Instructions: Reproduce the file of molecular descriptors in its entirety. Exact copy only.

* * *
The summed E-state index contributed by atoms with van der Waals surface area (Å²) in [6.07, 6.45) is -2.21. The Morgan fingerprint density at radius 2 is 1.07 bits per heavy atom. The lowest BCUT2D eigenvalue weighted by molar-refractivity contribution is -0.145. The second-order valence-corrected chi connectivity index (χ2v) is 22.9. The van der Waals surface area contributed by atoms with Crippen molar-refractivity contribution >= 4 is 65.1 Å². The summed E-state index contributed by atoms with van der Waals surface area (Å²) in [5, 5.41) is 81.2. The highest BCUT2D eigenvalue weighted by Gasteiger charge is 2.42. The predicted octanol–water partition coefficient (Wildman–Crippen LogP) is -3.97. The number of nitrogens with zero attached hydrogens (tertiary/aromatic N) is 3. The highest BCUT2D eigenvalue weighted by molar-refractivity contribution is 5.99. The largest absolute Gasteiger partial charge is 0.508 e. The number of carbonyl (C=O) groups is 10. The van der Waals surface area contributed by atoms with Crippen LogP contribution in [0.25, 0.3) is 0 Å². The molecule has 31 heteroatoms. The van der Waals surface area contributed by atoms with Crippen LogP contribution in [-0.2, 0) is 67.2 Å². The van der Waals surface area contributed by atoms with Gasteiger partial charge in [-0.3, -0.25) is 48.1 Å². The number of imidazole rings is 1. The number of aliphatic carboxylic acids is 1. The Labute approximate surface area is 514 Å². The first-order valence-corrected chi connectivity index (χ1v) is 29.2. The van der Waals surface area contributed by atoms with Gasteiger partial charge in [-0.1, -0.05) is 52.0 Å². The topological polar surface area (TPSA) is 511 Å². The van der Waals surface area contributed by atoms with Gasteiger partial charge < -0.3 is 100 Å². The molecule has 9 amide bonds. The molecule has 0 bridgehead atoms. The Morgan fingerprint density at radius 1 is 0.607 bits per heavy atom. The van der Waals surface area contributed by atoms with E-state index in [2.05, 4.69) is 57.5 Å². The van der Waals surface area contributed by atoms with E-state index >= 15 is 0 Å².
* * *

The summed E-state index contributed by atoms with van der Waals surface area (Å²) in [6.07, 6.45) is -2.21. The Morgan fingerprint density at radius 2 is 1.07 bits per heavy atom. The lowest BCUT2D eigenvalue weighted by molar-refractivity contribution is -0.145. The second-order valence-corrected chi connectivity index (χ2v) is 22.9. The van der Waals surface area contributed by atoms with Crippen molar-refractivity contribution >= 4 is 65.1 Å². The summed E-state index contributed by atoms with van der Waals surface area (Å²) in [5, 5.41) is 81.2. The highest BCUT2D eigenvalue weighted by Gasteiger charge is 2.42. The predicted octanol–water partition coefficient (Wildman–Crippen LogP) is -3.97. The number of nitrogens with zero attached hydrogens (tertiary/aromatic N) is 3. The highest BCUT2D eigenvalue weighted by molar-refractivity contribution is 5.99. The largest absolute Gasteiger partial charge is 0.508 e. The number of carbonyl (C=O) groups is 10. The van der Waals surface area contributed by atoms with Crippen LogP contribution in [0.25, 0.3) is 0 Å². The molecule has 31 heteroatoms. The van der Waals surface area contributed by atoms with Crippen LogP contribution in [-0.2, 0) is 67.2 Å². The van der Waals surface area contributed by atoms with Gasteiger partial charge in [-0.3, -0.25) is 48.1 Å². The number of imidazole rings is 1. The number of aliphatic carboxylic acids is 1. The Labute approximate surface area is 514 Å². The first-order valence-corrected chi connectivity index (χ1v) is 29.2. The van der Waals surface area contributed by atoms with Gasteiger partial charge in [-0.1, -0.05) is 52.0 Å². The topological polar surface area (TPSA) is 511 Å². The van der Waals surface area contributed by atoms with Gasteiger partial charge < -0.3 is 100 Å². The molecule has 9 amide bonds. The molecule has 0 bridgehead atoms. The Morgan fingerprint density at radius 1 is 0.607 bits per heavy atom. The van der Waals surface area contributed by atoms with E-state index in [2.05, 4.69) is 57.5 Å². The van der Waals surface area contributed by atoms with E-state index >= 15 is 0 Å².